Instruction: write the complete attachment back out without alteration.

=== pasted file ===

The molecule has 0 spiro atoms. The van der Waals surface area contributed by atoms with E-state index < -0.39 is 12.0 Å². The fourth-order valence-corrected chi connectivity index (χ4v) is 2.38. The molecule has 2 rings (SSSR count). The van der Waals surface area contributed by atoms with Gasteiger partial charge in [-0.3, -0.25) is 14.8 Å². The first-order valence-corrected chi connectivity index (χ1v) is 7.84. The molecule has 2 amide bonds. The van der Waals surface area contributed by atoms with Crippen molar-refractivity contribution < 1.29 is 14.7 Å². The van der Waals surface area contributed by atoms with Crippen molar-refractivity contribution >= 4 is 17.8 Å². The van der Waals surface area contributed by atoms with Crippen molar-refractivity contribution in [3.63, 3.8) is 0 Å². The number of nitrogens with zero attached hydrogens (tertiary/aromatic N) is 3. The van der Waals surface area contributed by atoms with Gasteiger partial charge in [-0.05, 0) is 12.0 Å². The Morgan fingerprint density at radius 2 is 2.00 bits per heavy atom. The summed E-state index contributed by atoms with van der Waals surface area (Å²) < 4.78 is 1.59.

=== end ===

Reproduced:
The molecule has 0 spiro atoms. The van der Waals surface area contributed by atoms with E-state index < -0.39 is 12.0 Å². The fourth-order valence-corrected chi connectivity index (χ4v) is 2.38. The molecule has 2 rings (SSSR count). The van der Waals surface area contributed by atoms with Gasteiger partial charge in [-0.3, -0.25) is 14.8 Å². The first-order valence-corrected chi connectivity index (χ1v) is 7.84. The molecule has 2 amide bonds. The van der Waals surface area contributed by atoms with Crippen molar-refractivity contribution < 1.29 is 14.7 Å². The van der Waals surface area contributed by atoms with Crippen molar-refractivity contribution >= 4 is 17.8 Å². The van der Waals surface area contributed by atoms with Crippen molar-refractivity contribution in [3.63, 3.8) is 0 Å². The number of nitrogens with zero attached hydrogens (tertiary/aromatic N) is 3. The van der Waals surface area contributed by atoms with Gasteiger partial charge in [-0.05, 0) is 12.0 Å². The Morgan fingerprint density at radius 2 is 2.00 bits per heavy atom. The summed E-state index contributed by atoms with van der Waals surface area (Å²) < 4.78 is 1.59.